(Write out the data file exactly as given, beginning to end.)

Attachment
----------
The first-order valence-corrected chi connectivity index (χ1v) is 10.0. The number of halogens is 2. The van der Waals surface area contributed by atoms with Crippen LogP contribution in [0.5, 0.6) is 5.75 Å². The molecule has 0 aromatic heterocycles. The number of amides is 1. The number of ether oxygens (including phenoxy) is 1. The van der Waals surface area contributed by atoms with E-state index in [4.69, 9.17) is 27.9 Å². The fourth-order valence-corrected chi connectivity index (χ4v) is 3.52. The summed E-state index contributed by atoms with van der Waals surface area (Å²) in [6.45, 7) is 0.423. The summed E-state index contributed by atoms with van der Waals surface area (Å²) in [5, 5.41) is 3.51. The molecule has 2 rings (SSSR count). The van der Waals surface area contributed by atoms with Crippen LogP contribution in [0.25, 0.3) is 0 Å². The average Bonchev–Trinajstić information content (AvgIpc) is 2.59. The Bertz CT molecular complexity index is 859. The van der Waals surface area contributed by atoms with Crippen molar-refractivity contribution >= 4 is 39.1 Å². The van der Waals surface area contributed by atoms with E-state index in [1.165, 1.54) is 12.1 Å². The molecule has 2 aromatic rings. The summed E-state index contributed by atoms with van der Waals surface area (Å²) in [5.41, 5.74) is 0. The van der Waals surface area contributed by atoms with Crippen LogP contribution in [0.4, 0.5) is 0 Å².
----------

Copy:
The first-order valence-corrected chi connectivity index (χ1v) is 10.0. The number of halogens is 2. The van der Waals surface area contributed by atoms with Crippen LogP contribution in [0.5, 0.6) is 5.75 Å². The molecule has 0 aromatic heterocycles. The number of amides is 1. The number of ether oxygens (including phenoxy) is 1. The van der Waals surface area contributed by atoms with E-state index in [4.69, 9.17) is 27.9 Å². The fourth-order valence-corrected chi connectivity index (χ4v) is 3.52. The summed E-state index contributed by atoms with van der Waals surface area (Å²) in [6.45, 7) is 0.423. The summed E-state index contributed by atoms with van der Waals surface area (Å²) in [5, 5.41) is 3.51. The molecule has 2 rings (SSSR count). The van der Waals surface area contributed by atoms with Crippen LogP contribution in [0.25, 0.3) is 0 Å². The average Bonchev–Trinajstić information content (AvgIpc) is 2.59. The Bertz CT molecular complexity index is 859. The van der Waals surface area contributed by atoms with Crippen molar-refractivity contribution >= 4 is 39.1 Å². The van der Waals surface area contributed by atoms with E-state index in [1.165, 1.54) is 12.1 Å². The molecule has 2 aromatic rings. The summed E-state index contributed by atoms with van der Waals surface area (Å²) in [5.41, 5.74) is 0. The van der Waals surface area contributed by atoms with Crippen LogP contribution in [0.4, 0.5) is 0 Å².